The WGA, on the other hand, is asking to be compensated for work we perform. Our work–the words we write–make money for our employers. Our employers are making millions off of free streaming video sites like NBC’s Hulu and others through ad revenue. They want to call this “promotional”–even when they are offering an entire season of a TV series like the office.
    Let me direct you to a link from the LA Times that will give you a sense of the economics involved:
    http://www.latimes.com/entertainment/news/business/la-fi-ticktock6nov06new-g,0,6500020.graphic
    As far as the other unions are concerned–
    We have the support of the Screen Actors Guild, whose contract expires in June. As long as they are under contract, they cannot strike, but they have joined us on the picket line in solidarity. The Teamsters have also publicly stated their support for our cause. These unions understand that the fight we are fighting is on behalf of everyone who works in the industry, for fair compensation for the work we do.
    “Of course, if the AMPTP is not willing to talk, then it will be hard to get to this place… if you have a clear moral boundary then you may have no other choice but to walk away–even further than you have on this strike.”
    WE HAVE WALKED AWAY.
    The AMPTP is NOT WILLING TO TALK.
    Do you understand what happens when you go on strike? It’s not like taking a sick day from work.
    It’s refusing to work, come what may.
    You don’t get paid.
    Your career might be over.
    Many of our membership have already received termination letters from their employers.
    They don’t have jobs to return to when the strike ends.
    It’s serious.
    It feels like what you’re saying is that if we’re going to be so poopy about being PAID to WORK, then we shouldn’t be working in Hollywood at all. Maybe you’re one of those who thinks we should be grateful that we get to do this work. Just because we love what we do doesn’t mean we don’t deserve to be paid for it. And we are fighting this fight not just for ourselves, but for all the up-and-coming writers who will one day join the WGA.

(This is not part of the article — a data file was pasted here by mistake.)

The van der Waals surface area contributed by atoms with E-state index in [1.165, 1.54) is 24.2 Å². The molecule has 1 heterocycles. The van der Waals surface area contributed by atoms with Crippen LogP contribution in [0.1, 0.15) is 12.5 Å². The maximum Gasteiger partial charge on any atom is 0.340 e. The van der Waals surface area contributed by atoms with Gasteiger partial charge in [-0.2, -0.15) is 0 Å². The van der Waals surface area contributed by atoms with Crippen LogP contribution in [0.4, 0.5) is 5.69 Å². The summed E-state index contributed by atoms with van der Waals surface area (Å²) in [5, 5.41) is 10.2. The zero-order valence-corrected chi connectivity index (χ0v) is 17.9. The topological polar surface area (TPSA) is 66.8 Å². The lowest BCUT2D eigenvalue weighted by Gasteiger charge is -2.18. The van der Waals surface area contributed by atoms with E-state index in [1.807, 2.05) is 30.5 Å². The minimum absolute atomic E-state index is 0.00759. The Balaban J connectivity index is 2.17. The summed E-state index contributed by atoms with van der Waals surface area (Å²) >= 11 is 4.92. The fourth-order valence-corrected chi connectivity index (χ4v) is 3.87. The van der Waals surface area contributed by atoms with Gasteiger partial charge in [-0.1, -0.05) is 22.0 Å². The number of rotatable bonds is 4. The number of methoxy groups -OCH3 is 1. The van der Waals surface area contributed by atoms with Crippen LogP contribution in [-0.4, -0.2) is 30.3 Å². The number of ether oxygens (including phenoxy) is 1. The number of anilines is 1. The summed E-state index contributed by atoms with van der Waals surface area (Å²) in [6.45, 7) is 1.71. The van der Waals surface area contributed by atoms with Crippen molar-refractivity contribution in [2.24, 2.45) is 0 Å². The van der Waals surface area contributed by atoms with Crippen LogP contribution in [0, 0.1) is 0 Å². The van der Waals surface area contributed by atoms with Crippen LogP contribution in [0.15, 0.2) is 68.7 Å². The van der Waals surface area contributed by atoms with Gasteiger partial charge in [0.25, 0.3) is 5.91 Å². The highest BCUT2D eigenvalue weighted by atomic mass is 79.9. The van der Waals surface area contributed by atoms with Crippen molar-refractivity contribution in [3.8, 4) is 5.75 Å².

4. Geoff says:

    Annie, I don’t think your analogy fits. If violence is involved then all bets are off. I must physically protect myself from a violent person at all costs.
    I think the question Dr. Goulston is asking is: Does the WGA fully understand what’s behind the AMPTP’s position? Has anyone asked the AMPTP? If so, I, for one, as a resident of LA but not directly on either side of this situation, would like to know their reasons. At this stage, my judgment is that it is about fear that if the AMPTP give anything to the writers then they will also have to give the same or more to the other guilds and that then they might not have enough for themselves.
    That argument suggests a world of scarcity. But we live in a world of abundance. There is always more than enough for all of us. The problem is that some people do not see things that way.
    What Dr. Goulston suggests, I believe, is that by understanding each other better and thus being in a position to empathize with the other, a workable solution may be closer at hand. Of course, if the AMPTP is not willing to talk, then it will be hard to get to this place and the WGA can only walk away and find new work. Remember, as unfair as it might feel, nobody is forcing the WGA members to write for studios. That might be what you WANT to do but if you have a clear moral boundary then you may have no other choice but to walk away–even further than you have on this strike.
    But if the AMPTP is willing to talk and my judgment about their fear is true, then perhaps the solution involves bringing in the leaders of the other guilds now so that you may all work together to come up with a solution that works for all. I don’t know nearly enough about this to think that might be the best option, but my point is that the solution is often obvious once the true issues are uncovered and brought into light.
    Good luck in getting to a place of empathy and finding a solution! I trust you will get there even if it is painful for a while.

  5. annie says:

    Hmm… so by that same logic, a woman seeking refuge from the man who beats her should give his point of view a chance? Or should she muster all of her resources to fight back?
    The WGA has negotiated in good faith.
    The AMPTP has stated flat out that they will not negotiate with us unless we agree that they can put our work on the internet and make a profit selling advertising–and not pay us anything for that rerun. That’s right. Their proposal for internet usage is ZERO–and they won’t talk about anything else unless we give in.
    They get paid, we get paid. That’s how intellectual property works.